Vietnam’s religious communities, including Catholics, face ongoing and serious problems because the reforms meant to improve their situation are inconsistent and vary throughout the country, the commission said in its annual report released May 2.

Vietnam also continues to detain religious prisoners and, overall, the human rights situation is deteriorating, the commission added.

In late June, Vietnamese Cardinal Jean-Baptiste Pham Minh Man of Ho Chi Minh City toured the U.S. and told Catholic News Service that he agreed there have been improvements on religious freedom in his country, but the government still has a long way to go in its efforts.

Though no U.S. Catholic leaders currently serve on the commission, three bishops and a cardinal have served on the panel in the past.

Cardinal Theodore E. McCarrick, retired archbishop of Washington, was appointed by then-Senate Minority Leader Tom Daschle and served from 1999 to 2001. Bishop William F. Murphy of Rockville Centre, N.Y., was appointed by Bush and served from 2001 to 2003. Bishop Ricardo Ramirez of Las Cruces, N.M., was appointed by Daschle and served from 2003 to 2007, as did Archbishop Charles J. Chaput of Denver, who was appointed by Bush.

Bishop Ramirez – who believes the commission has done a good job of bringing worldwide attention to abuses of religious liberty – is disappointed there are no Catholic leaders currently serving with the group.

“I think that because the Roman Catholic Church is a worldwide organization, there should always be a bishop on the commission,” he told CNS July 17. “We have a connection with the Vatican, with a worldwide network of bishops. Simply put, the church itself is interested in promoting religious freedom, not only for its own sake, but for the sake of other believers.”

Shortly after the White House anniversary ceremony, the commission issued a statement calling for the president to use his upcoming trip to China to seek visits with prominent human rights defenders and religious leaders and then make a strong public declaration about the importance of religious freedom and human rights in U.S.-China relations.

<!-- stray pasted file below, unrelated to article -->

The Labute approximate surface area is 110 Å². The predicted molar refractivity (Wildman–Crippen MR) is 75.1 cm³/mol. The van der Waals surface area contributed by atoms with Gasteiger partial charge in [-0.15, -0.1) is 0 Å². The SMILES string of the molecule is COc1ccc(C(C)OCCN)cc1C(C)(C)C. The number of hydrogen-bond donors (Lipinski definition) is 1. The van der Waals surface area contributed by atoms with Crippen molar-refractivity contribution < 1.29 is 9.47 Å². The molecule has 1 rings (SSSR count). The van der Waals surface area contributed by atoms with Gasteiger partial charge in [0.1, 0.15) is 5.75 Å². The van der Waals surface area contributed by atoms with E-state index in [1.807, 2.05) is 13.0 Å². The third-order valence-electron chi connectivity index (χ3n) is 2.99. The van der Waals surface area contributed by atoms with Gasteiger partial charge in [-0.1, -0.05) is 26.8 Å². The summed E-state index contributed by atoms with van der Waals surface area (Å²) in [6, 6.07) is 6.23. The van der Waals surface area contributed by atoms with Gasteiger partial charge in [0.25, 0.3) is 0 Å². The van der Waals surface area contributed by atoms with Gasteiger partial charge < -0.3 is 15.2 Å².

“My message to (Chinese) President Hu Jintao, when I last met him,” Bush said during the White House ceremony, “was this: ‘So long as there are those who want to fight for their liberty, the United States stands with them.’ Whenever and wherever I meet leaders, I’m going to constantly remind them that they ought to welcome religion in their society, not fear it.”

Under the International Religious Freedom Act of 1998, countries with the most severe religious freedom violations can be punished by any of 15 presidential actions, including limiting or suspending security assistance to them, not exporting technology to them and refusing them loans or credit.

North Korea was first designated a country of particular concern in 2001. As a result the U.S. secretary of state imposed a sanction that placed restrictions on normal trade relations.

“I’ve attended worship services from Hanoi to Beijing,” Bush said at the White House, “and when I speak to world leaders, I remind them – leaders in those countries – that the worship services are a necessary part of developing a society for which they can be proud.”

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Catholic Review

Catholic Review

The Catholic Review is the official publication of the Archdiocese of Baltimore.